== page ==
REDUCING the risk of developing Type 2 diabetes by fully completing a new education programme may now be possible, according to a study supported by the National Institute for Health Research (NIHR), London, UK.
In a period where the National Health Service (NHS) is seeing an escalation in cases of Type 2 diabetes, full attendance on the Let’s Prevent Diabetes programme has shown positive results. Developed by the Leicester Diabetes Centre, the programme has achieved an 88% risk reduction by those members who attended both a main session, in addition to two follow-ups over a 2-year period. Participants who missed only one follow-up session were also found to be 60% less likely to develop Type 2 diabetes. This demonstrates the possibility of reducing the number of cases of Type 2 diabetes as well as helping to ease pressure on the NHS.
The findings were made after examining 880 people from 44 general practitioner surgeries. Attendees either received standard care or the 6-hour group structured education programme concentrating on physical activity and making healthier lifestyle choices. Also included was an annual refresher course and phone contact scheme every 3 months to ensure motivation was still in place. Both groups received written guidelines and were followed-up for 3 years.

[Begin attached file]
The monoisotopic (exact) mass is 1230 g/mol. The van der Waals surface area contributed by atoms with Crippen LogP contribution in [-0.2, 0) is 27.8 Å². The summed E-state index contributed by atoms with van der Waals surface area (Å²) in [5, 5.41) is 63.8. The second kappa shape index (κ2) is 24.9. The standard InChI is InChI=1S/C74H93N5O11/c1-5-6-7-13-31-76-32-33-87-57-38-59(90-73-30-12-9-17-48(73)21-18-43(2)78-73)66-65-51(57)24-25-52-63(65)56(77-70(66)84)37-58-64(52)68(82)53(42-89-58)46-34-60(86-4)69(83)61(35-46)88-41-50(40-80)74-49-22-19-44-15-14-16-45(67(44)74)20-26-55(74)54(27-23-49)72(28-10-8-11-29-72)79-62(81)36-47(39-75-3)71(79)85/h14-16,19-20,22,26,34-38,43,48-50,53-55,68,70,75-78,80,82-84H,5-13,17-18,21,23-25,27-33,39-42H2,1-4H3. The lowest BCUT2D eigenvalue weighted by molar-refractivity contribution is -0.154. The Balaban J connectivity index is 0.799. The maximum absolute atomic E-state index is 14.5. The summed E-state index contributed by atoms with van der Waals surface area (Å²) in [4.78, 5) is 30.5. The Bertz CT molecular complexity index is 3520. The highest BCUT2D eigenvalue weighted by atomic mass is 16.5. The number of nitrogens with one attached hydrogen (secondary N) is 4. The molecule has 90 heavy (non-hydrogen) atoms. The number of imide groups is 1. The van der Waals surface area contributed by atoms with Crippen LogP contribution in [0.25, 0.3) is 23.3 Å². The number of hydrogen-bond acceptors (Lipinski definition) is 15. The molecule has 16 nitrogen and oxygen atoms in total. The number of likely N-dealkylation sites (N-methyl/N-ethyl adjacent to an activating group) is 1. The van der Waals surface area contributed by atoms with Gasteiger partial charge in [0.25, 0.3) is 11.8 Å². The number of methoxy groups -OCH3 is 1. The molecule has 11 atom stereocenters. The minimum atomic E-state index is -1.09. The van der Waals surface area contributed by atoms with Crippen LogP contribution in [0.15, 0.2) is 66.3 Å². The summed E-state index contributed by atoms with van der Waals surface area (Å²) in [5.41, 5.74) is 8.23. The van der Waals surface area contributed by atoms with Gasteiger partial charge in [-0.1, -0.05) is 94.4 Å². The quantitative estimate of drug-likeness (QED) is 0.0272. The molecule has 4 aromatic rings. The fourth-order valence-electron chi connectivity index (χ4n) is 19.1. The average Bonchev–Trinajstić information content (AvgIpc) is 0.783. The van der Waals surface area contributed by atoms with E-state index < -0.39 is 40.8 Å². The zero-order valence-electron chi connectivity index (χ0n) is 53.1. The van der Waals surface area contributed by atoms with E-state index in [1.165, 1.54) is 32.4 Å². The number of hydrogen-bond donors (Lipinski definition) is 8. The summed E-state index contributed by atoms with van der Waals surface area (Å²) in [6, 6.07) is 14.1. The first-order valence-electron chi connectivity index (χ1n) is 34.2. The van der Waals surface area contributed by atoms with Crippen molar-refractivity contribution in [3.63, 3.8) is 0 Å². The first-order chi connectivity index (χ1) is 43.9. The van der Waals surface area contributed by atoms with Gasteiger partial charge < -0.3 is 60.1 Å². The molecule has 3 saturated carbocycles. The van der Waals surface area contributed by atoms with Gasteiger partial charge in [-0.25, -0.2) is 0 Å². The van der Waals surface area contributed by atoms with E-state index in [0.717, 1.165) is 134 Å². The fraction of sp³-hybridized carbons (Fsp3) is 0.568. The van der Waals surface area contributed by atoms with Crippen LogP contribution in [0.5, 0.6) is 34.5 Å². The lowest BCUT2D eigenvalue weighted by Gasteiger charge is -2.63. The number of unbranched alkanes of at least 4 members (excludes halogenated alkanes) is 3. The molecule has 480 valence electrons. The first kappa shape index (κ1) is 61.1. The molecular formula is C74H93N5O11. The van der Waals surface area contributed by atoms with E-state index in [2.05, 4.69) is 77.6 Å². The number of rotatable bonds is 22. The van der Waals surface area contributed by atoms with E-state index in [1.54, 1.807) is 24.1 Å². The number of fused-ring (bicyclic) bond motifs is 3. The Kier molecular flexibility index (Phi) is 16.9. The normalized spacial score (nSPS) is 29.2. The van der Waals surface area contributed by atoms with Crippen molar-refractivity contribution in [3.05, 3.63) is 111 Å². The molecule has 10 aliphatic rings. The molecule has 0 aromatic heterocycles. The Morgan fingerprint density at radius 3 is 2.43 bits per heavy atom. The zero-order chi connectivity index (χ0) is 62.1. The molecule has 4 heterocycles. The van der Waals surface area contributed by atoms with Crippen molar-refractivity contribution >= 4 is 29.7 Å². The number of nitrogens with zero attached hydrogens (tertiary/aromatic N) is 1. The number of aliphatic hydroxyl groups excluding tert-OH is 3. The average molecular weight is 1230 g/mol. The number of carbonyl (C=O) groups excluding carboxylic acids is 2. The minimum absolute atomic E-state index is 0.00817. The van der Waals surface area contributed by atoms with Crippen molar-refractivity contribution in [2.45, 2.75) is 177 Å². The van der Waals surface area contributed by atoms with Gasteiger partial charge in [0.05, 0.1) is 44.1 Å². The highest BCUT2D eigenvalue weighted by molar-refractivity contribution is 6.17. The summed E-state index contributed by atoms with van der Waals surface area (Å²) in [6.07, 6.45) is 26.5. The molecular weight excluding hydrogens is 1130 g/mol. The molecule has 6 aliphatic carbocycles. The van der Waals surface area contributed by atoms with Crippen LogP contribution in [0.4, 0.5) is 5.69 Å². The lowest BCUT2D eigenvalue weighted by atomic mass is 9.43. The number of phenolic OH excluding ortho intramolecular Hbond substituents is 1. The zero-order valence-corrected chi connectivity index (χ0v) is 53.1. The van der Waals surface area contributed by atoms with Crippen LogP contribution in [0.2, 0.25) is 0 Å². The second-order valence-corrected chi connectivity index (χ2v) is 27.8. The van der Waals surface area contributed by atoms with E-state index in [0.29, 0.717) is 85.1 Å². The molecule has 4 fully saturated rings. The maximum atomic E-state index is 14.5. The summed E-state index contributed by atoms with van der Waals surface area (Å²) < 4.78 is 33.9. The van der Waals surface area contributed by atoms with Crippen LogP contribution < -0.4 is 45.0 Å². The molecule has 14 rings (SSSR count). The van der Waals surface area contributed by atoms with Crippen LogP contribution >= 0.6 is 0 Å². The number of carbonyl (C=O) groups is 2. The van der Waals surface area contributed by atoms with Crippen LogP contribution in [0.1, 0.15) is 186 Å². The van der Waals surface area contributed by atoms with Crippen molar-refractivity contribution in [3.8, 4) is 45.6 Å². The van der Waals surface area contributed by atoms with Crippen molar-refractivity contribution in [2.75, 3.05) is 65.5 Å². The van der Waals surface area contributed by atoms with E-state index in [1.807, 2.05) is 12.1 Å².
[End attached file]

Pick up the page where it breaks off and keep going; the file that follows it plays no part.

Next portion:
Prof Melanie Davies, Leicester Diabetes Centre, Leicester, UK, who led the Let’s Prevent Diabetes programme detailed that: “We assessed whether a structured education programme targeting lifestyle and behaviour change was effective at preventing progression to Type 2 diabetes in people at high risk, identified through a validated risk score and we have achieved success.”
With similar programmes now being put in place across the East Midlands and areas of Yorkshire as part of NHS England’s Healthier You: NHS Diabetes Prevention Programme, Prof Davies said that: “These types of programmes, if applied correctly, are powerful and have the ability to enhance and improve people’s lifestyle. This programme has the potential to bring large reductions in cases of Type 2 diabetes.”
In addition to cutting the risk, those attending the education programme saw notable improvements in their cholesterol, step counts, wellbeing, and HbA1c.